Professor John E. Straub at Boston University is supported by an award from the Chemical Theory, Models and Computational Methods (CTMC) Program in the Chemistry Division to perform theoretical and computational research on predictions of the structure of the lipid membrane. The lipid membrane plays a key role in the organization and function of the cell. The systematic investigation of lipid membranes is essential to our understanding of fundamental aspects of cellular function, including cellular transport and signaling. At the present time, state-of-the-art computational models fail to capture key aspects of membrane structure and function. The Straub group is developing novel theoretical models of membrane and membrane proteins that aspire to a new level of realism in the computational modeling of the cell. As such, the successful development of the methods and their applications may be transformative to the field. This project includes the training and mentoring of undergraduate and graduate research students as well as the development of simulation methods, codes, and datasets. A complete textbook on the topic "Mathematical Methods for Chemists" is being developed that will be made freely available to instructors and students.
The program of analyzing multi-component protein mixtures partitioning with lipid domains in heterogeneous membrane surface structure is extremely challenging. For direct comparison with experiment, it is necessary to perform all-atom simulations, so the free energy calculations use Umbrella Sampling and Energy Representation methods for speed and accuracy and Simulated Tempering in dihedral space and free volume space for enhanced conformational sampling. The multi-component mixtures are complex, containing cholesterol, sphingolipids, glycolipids and other agents important in determining lipid phase domains. The goal of this research is to enable the first de novo studies of membrane domain formation and membrane protein partitioning using atomistic models. The models are validated against average experimental measurements of nanoscopic membrane structures in membrane mixtures and protein partitioning between lipid domains.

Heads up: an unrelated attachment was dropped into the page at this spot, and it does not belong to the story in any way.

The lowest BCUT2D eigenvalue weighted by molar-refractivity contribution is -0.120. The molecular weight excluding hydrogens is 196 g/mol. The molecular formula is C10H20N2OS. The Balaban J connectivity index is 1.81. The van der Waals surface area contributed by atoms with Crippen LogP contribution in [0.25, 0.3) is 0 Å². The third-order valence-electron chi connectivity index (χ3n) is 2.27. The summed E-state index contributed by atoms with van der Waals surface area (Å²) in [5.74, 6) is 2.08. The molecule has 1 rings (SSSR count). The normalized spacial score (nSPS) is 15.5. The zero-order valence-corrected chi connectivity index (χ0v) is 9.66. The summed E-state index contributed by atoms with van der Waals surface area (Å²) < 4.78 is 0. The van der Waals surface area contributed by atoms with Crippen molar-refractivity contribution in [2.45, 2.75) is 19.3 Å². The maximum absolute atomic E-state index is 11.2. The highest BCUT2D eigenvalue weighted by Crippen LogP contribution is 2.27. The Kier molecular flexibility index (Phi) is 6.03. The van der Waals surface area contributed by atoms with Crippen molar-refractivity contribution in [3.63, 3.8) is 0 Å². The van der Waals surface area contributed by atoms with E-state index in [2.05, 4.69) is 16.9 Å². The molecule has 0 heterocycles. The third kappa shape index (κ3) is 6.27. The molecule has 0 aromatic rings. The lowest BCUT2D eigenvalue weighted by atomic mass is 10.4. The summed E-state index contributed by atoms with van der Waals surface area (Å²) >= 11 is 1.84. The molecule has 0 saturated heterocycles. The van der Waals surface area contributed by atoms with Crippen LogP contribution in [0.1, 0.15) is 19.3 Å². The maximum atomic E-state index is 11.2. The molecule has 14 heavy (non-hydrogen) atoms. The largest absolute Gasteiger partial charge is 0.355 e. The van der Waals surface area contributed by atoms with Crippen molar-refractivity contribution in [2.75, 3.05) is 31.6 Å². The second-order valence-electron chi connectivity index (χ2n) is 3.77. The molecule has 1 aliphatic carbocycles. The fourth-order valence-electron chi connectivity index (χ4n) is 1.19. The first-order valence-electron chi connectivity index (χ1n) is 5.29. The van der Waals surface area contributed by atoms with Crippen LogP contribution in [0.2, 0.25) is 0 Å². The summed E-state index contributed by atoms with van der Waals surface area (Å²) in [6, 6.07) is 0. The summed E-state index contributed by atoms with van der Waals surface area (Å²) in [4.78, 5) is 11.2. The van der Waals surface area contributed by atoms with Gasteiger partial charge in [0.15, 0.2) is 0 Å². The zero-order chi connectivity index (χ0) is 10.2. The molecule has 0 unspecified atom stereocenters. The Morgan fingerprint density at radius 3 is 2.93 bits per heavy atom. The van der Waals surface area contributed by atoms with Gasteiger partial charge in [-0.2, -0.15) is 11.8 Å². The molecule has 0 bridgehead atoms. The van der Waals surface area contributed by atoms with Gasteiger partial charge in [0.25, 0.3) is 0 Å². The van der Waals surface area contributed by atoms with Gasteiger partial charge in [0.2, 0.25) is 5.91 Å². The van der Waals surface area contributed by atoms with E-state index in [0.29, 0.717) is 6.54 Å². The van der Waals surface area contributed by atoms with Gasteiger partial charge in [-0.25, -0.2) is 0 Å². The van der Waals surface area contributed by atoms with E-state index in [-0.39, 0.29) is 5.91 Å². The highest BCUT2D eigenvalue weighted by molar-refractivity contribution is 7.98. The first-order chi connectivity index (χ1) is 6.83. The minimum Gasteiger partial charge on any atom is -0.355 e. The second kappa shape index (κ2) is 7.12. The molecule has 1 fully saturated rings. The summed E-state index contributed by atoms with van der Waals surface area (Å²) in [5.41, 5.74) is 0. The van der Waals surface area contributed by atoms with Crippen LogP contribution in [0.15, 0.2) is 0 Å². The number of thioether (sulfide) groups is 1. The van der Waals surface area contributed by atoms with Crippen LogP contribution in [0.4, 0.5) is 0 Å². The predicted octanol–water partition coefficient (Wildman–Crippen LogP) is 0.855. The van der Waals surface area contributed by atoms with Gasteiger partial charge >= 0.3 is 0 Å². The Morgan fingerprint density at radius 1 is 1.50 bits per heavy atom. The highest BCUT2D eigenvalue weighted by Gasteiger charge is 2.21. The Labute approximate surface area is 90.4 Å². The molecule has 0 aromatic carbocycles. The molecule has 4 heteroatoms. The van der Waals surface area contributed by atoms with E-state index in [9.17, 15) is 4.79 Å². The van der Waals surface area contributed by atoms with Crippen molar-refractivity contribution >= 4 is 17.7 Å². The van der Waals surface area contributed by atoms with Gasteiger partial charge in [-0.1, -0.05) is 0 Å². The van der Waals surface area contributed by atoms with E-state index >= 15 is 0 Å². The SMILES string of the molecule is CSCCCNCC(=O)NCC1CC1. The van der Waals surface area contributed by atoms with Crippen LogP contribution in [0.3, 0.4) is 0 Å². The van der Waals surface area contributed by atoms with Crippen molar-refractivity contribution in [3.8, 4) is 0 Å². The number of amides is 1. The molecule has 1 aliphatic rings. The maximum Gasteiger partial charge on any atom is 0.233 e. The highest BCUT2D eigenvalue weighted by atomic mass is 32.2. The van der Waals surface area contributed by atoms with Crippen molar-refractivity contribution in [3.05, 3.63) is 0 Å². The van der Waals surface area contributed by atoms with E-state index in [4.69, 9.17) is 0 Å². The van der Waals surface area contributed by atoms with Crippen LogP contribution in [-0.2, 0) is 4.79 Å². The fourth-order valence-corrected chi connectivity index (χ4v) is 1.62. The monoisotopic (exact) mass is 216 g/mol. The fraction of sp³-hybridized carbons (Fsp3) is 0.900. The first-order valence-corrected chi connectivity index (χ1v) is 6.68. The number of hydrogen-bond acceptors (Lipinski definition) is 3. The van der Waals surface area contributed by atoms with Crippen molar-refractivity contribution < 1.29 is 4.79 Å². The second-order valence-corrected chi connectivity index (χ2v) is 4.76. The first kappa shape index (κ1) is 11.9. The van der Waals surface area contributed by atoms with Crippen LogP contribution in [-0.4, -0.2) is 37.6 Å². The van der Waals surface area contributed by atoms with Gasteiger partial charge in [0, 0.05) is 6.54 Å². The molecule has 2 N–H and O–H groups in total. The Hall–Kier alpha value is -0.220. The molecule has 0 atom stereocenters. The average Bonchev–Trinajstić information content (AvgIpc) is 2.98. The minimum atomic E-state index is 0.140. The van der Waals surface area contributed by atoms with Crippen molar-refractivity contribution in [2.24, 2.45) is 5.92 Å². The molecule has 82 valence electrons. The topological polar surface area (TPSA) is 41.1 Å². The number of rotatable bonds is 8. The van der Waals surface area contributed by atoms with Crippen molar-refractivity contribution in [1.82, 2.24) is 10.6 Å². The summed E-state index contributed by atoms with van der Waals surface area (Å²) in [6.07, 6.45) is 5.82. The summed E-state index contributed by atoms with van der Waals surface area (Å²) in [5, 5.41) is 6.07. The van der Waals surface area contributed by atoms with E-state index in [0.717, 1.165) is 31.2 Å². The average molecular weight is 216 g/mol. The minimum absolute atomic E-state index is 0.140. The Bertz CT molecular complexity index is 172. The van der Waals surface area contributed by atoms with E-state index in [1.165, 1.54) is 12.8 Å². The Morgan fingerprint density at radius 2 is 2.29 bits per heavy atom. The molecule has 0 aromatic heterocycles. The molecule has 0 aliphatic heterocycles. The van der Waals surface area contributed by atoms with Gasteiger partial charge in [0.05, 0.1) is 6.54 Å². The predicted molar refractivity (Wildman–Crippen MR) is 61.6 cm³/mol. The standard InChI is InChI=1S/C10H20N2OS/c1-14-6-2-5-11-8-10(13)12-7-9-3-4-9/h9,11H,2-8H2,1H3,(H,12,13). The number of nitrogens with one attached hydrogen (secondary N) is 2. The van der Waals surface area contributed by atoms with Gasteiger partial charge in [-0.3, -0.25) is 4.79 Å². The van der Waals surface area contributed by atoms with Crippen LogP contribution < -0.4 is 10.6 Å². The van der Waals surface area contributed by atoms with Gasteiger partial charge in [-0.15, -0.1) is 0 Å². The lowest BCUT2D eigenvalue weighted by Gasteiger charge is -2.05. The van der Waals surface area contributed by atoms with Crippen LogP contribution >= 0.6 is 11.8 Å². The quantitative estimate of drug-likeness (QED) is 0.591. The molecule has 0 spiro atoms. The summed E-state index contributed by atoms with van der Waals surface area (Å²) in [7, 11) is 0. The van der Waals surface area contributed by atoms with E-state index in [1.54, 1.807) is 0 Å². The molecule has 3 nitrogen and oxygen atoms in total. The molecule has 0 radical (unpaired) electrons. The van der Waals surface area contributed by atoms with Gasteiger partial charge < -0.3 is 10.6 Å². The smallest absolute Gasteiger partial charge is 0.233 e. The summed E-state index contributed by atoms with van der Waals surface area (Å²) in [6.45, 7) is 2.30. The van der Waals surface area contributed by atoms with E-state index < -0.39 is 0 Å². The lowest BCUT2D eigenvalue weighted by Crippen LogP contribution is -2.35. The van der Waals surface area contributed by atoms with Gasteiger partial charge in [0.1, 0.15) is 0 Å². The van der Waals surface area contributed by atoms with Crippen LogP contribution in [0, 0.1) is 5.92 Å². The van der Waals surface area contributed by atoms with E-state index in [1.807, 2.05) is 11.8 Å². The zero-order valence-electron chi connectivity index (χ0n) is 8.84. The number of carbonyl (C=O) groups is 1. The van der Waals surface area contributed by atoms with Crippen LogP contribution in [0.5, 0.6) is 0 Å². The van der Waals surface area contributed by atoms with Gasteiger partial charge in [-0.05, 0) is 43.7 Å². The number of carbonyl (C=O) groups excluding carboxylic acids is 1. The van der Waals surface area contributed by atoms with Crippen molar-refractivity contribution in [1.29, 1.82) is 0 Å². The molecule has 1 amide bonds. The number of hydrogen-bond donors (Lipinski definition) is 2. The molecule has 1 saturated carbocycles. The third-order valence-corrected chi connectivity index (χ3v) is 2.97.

This award reflects NSF's statutory mission and has been deemed worthy of support through evaluation using the Foundation's intellectual merit and broader impacts review criteria.